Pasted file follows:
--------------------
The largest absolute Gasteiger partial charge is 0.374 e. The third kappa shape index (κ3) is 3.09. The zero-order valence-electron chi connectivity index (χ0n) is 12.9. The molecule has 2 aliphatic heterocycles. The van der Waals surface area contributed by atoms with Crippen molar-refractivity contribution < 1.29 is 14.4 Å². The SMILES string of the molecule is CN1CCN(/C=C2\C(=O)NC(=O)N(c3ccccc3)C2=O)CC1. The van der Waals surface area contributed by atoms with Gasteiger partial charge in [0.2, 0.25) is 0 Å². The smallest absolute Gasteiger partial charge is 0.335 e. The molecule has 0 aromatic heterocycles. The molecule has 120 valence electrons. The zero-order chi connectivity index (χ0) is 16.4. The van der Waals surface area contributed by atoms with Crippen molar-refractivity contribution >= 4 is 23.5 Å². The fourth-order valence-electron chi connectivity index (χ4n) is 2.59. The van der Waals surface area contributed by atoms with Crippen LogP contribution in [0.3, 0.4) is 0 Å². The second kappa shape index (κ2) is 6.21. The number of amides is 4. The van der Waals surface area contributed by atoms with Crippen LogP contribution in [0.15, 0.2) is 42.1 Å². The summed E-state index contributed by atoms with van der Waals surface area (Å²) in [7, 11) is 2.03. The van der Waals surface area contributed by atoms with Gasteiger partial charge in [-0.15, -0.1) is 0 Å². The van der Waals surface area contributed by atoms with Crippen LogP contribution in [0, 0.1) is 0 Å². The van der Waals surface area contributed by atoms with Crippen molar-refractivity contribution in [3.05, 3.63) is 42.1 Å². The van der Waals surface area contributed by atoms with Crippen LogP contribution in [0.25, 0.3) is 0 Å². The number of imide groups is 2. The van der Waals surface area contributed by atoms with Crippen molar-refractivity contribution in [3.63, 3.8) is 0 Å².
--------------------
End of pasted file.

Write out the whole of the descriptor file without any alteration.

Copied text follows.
The largest absolute Gasteiger partial charge is 0.374 e. The third kappa shape index (κ3) is 3.09. The zero-order valence-electron chi connectivity index (χ0n) is 12.9. The molecule has 2 aliphatic heterocycles. The van der Waals surface area contributed by atoms with Crippen molar-refractivity contribution < 1.29 is 14.4 Å². The SMILES string of the molecule is CN1CCN(/C=C2\C(=O)NC(=O)N(c3ccccc3)C2=O)CC1. The van der Waals surface area contributed by atoms with Gasteiger partial charge in [0.2, 0.25) is 0 Å². The smallest absolute Gasteiger partial charge is 0.335 e. The molecule has 0 aromatic heterocycles. The molecule has 120 valence electrons. The zero-order chi connectivity index (χ0) is 16.4. The van der Waals surface area contributed by atoms with Crippen molar-refractivity contribution >= 4 is 23.5 Å². The fourth-order valence-electron chi connectivity index (χ4n) is 2.59. The van der Waals surface area contributed by atoms with Crippen LogP contribution in [0.3, 0.4) is 0 Å². The second kappa shape index (κ2) is 6.21. The number of amides is 4. The van der Waals surface area contributed by atoms with Crippen LogP contribution in [0.15, 0.2) is 42.1 Å². The summed E-state index contributed by atoms with van der Waals surface area (Å²) in [7, 11) is 2.03. The van der Waals surface area contributed by atoms with Gasteiger partial charge in [-0.15, -0.1) is 0 Å². The van der Waals surface area contributed by atoms with Crippen LogP contribution in [0, 0.1) is 0 Å². The van der Waals surface area contributed by atoms with Crippen molar-refractivity contribution in [3.05, 3.63) is 42.1 Å². The van der Waals surface area contributed by atoms with Crippen LogP contribution in [0.25, 0.3) is 0 Å². The number of imide groups is 2. The van der Waals surface area contributed by atoms with Crippen molar-refractivity contribution in [3.63, 3.8) is 0 Å².